In contrast Art Robinsons says (quoting his website):
"Dr. Robinson has spent less than 15 minutes per day teaching all six children ages 6 through 18."
That is 2.5 minutes per child per day. The lack of involvement is the "selling point" of this re-packaged assortment of public domain materials. Again, quoting his website:
"This teaching program requires almost no teacher interaction."
2.5 minutes a day is what I would call not a lot of teaching. Robinson thinks this this is a good idea, and one he can SELL to parents. I'd say, "buyer beware."
Believe it or not, the educational establishment has brainwashed most people in this country to believe that one can not learn without a teacher. The truth is once you put in the time to teach a child intermediate reading (the level most children need to be at to start the Robinson curriculum as their early readers are way above the norm) and basic math, there is no reason to "teach" the child. "teach" him study habits, how to outline a book, how to take notes, how to get the most out of his reading but to "teach" the concepts - Not necessary. Teach the child when he is ready to developmentally learn the concepts and the time required is minimal.
My oldest scored 650 on the SAT Math at age 12. Since teaching math facts and basic math at 3 and 4, I've probably spent no more than 1 hour a week "teaching" math to him. Most of that time is spent correcting his work ( I still do that as my way to keep up with what he is doing) His brother who is not a mathy child has the same record but hasn't taken the SAT yet. IN fact he is right now, following RC's philosophy by reading the SINGAPORE 5a Chapter 4, doing the oral problems - written so I can check the answers- and then moving on to the exercises. His typical rate of misses for Primary, CPW, and IP (yes he does all three every day along with KEYS to books) is roughly 3 problems. Out of all the books, 3 wrong with absolute no input from me. I follow RC's advise by not explaining the wrong problems but by asking him to review the problems. His mistake on most days jump out and he self corrects without any explanation from me.
The oldest at 13 and 8th grade is reading Jacob's geometry Chapter 12( I think) - a book he has nearly finished in a little over 4 months. HE did struggle with Geometry. I "taught" him by handing him my College Geometry book, Keys to geometry, Khan academy videos, and guiding him to the chapters that he didn't understand and the concepts that he needed to review. We've spent more time on that book learning how to duplicate the proofs than anything else. ( I make him do the proofs like the answer key - Then he dissects his proof and makes sure that the way he wrote it out is mathematically correct and logical) But did I spend an hour or two everyday holding his hand and reading the text to him and going through long drawn out lectures? NOPE!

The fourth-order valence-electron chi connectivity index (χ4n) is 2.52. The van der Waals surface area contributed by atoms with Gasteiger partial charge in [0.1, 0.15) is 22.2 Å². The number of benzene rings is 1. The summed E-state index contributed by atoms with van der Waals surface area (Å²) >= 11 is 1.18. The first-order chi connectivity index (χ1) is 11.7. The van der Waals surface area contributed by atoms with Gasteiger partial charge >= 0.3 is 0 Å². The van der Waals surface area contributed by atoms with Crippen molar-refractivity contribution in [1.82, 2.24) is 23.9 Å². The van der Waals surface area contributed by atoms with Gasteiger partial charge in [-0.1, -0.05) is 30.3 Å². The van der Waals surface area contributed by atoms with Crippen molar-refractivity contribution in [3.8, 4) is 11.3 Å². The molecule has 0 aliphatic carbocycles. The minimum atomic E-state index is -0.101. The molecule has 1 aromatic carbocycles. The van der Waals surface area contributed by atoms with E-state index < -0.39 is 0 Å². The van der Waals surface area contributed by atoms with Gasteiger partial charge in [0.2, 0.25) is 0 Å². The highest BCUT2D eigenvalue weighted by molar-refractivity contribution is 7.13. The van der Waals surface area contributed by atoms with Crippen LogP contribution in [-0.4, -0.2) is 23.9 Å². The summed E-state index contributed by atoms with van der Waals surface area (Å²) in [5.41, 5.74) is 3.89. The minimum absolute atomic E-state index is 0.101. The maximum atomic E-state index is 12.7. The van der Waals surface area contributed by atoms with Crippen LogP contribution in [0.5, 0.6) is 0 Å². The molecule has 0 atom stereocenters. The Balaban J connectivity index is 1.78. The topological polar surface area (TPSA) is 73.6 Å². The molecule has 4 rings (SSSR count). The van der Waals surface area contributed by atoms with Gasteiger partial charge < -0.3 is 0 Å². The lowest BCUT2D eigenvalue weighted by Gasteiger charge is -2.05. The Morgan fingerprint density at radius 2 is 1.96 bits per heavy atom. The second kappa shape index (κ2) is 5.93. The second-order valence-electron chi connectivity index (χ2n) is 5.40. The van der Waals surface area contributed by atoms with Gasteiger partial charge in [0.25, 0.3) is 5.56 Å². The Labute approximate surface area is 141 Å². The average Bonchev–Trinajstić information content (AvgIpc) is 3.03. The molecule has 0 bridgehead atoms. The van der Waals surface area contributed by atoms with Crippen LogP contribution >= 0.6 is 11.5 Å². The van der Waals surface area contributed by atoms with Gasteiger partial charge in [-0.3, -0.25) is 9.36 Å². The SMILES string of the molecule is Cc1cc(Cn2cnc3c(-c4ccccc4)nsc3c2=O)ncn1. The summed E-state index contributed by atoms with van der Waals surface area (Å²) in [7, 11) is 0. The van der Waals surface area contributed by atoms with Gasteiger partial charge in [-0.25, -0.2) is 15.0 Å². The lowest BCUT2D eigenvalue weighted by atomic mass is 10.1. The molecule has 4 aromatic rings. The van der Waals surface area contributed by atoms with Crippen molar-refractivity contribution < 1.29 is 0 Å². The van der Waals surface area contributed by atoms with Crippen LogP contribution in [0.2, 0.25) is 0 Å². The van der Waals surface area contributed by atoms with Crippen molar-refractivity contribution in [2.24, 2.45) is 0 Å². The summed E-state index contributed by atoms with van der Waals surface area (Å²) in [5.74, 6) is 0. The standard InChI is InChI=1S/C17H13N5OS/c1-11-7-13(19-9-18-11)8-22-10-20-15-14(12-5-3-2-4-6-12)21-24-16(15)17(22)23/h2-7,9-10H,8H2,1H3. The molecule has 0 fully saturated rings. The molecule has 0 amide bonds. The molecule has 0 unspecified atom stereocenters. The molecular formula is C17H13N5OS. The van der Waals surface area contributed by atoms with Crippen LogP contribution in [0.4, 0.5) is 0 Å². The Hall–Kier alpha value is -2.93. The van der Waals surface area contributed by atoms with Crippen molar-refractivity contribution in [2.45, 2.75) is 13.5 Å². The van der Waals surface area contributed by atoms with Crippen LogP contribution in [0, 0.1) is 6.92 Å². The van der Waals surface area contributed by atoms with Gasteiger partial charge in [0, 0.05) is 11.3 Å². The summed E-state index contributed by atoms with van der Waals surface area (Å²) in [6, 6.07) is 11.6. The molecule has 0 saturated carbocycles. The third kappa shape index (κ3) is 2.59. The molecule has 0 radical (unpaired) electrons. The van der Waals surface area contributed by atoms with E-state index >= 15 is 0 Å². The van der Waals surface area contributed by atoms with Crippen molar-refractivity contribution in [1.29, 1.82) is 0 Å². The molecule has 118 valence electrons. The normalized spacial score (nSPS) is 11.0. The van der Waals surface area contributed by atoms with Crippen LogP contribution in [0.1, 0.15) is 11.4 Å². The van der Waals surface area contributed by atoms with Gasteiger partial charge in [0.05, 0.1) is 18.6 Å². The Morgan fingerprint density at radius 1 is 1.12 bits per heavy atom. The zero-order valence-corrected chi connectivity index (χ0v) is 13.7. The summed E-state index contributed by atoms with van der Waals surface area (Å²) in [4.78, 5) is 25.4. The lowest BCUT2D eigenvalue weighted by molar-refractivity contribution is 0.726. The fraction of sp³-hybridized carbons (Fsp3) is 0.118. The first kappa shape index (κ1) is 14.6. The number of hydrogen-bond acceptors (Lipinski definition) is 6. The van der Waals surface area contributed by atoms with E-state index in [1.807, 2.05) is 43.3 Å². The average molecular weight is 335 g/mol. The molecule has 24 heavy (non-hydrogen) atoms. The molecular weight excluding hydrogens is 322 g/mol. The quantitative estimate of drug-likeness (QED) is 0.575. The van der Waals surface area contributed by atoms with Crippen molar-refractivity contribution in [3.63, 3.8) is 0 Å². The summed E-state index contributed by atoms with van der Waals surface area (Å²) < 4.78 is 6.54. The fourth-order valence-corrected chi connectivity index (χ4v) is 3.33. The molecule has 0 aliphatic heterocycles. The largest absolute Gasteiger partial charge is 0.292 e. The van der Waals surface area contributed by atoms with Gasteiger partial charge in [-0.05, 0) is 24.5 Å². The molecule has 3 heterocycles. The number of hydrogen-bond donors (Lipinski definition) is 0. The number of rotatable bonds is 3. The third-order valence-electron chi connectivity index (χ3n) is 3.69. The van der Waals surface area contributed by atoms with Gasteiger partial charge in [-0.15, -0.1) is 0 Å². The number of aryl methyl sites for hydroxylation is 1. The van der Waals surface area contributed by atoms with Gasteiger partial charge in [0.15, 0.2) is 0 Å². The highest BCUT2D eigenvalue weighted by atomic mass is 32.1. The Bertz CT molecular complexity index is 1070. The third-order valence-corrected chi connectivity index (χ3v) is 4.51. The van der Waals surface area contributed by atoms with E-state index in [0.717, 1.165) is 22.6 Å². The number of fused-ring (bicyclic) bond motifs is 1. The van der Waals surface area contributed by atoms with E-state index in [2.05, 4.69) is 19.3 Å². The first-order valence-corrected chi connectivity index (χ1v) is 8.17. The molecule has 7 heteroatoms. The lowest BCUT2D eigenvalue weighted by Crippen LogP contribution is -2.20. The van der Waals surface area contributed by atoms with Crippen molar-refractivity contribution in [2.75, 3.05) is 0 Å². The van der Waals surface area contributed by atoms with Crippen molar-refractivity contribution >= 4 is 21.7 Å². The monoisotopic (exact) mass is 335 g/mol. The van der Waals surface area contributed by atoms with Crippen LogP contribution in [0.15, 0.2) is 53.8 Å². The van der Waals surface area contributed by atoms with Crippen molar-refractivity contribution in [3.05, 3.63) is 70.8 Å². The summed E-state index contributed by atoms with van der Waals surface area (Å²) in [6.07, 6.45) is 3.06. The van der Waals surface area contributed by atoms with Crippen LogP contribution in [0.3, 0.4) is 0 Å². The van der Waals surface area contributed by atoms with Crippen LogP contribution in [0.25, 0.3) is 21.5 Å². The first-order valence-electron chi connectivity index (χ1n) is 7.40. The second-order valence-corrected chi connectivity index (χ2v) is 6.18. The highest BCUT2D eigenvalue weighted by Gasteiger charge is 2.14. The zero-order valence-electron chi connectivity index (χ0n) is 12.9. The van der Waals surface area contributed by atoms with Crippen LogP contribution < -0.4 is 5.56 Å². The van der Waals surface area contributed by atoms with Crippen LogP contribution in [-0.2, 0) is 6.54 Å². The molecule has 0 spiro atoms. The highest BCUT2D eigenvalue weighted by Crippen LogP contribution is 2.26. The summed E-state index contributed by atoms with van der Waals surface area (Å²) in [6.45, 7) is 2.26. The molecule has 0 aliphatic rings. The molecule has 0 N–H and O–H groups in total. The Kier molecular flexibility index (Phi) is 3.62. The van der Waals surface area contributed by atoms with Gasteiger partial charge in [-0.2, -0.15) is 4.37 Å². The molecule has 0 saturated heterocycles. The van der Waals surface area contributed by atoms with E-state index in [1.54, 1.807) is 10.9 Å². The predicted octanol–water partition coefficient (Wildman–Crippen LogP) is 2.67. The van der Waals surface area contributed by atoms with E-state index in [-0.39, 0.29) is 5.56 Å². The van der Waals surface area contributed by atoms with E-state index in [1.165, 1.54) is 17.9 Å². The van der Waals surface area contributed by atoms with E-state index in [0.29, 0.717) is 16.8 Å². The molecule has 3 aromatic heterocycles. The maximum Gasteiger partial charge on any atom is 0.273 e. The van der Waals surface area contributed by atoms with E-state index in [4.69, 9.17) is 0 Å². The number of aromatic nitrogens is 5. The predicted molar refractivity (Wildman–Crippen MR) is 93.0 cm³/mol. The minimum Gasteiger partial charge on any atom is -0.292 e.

I did listen to the naysayers and change my approach by using TWTM. I regret that as their skills in everything but math have slipped. The oldest now considers most books to be "hard" because the reading is not as rigorous as RC. The middle's writing is weak because I didn't require copywork but instead used R&S only. And he has lost his independence in learning. Their history and science nose dived as I used SOTW instead of just reading history as we had done before. We are going back to Rc book list and philosophy. We are going back to go the libray and pick out something from history, science, art, lit, non fiction, crafts, and adult section and read them.
I do see holes in RC. But every curriculum has holes. That's why I'm hanging onto R&s, latin, and logic and the great book study. And I love her notebooks as I need that for "proof" in my state. But we are changing this week back to Rc. I'll keep the good from TWTM but Rc will run the show. I given each enough years to see the benefits of both and the weakness of both and RC's "less is more" wins. It produces better writers and far more independent students who are confident and comfortable in their ability to tackle any subject and master it IMHO. TWTM does a good job but seems to create way more "busy " work for mom than RC in the younger years (middle and down) without producing a better student. On the older level (high school) they are pretty similar in technique.